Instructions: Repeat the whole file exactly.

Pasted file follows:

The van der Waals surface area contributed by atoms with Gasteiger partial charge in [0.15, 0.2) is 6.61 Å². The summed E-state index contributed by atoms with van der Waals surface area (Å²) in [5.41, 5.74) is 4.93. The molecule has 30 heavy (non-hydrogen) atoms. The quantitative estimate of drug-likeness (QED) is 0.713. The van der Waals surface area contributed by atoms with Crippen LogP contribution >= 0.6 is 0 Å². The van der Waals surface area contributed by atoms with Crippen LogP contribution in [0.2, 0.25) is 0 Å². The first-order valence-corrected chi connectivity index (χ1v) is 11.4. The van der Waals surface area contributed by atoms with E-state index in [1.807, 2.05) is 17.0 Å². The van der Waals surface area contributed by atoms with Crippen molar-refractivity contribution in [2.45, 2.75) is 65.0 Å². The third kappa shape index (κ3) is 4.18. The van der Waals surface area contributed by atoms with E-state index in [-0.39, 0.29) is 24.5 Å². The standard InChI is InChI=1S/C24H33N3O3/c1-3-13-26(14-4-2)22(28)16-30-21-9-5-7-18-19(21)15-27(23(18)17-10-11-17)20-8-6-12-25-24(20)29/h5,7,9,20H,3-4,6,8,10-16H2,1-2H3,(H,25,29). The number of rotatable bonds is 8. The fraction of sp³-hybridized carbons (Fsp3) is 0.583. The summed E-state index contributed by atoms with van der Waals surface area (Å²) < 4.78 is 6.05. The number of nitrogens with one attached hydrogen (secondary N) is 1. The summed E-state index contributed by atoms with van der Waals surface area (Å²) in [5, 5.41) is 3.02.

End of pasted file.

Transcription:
The van der Waals surface area contributed by atoms with Gasteiger partial charge in [0.15, 0.2) is 6.61 Å². The summed E-state index contributed by atoms with van der Waals surface area (Å²) in [5.41, 5.74) is 4.93. The molecule has 30 heavy (non-hydrogen) atoms. The quantitative estimate of drug-likeness (QED) is 0.713. The van der Waals surface area contributed by atoms with Crippen LogP contribution >= 0.6 is 0 Å². The van der Waals surface area contributed by atoms with Crippen LogP contribution in [0.2, 0.25) is 0 Å². The first-order valence-corrected chi connectivity index (χ1v) is 11.4. The van der Waals surface area contributed by atoms with E-state index in [1.807, 2.05) is 17.0 Å². The van der Waals surface area contributed by atoms with Crippen molar-refractivity contribution in [2.45, 2.75) is 65.0 Å². The third kappa shape index (κ3) is 4.18. The van der Waals surface area contributed by atoms with E-state index in [-0.39, 0.29) is 24.5 Å². The standard InChI is InChI=1S/C24H33N3O3/c1-3-13-26(14-4-2)22(28)16-30-21-9-5-7-18-19(21)15-27(23(18)17-10-11-17)20-8-6-12-25-24(20)29/h5,7,9,20H,3-4,6,8,10-16H2,1-2H3,(H,25,29). The number of rotatable bonds is 8. The fraction of sp³-hybridized carbons (Fsp3) is 0.583. The summed E-state index contributed by atoms with van der Waals surface area (Å²) < 4.78 is 6.05. The number of nitrogens with one attached hydrogen (secondary N) is 1. The summed E-state index contributed by atoms with van der Waals surface area (Å²) in [5, 5.41) is 3.02.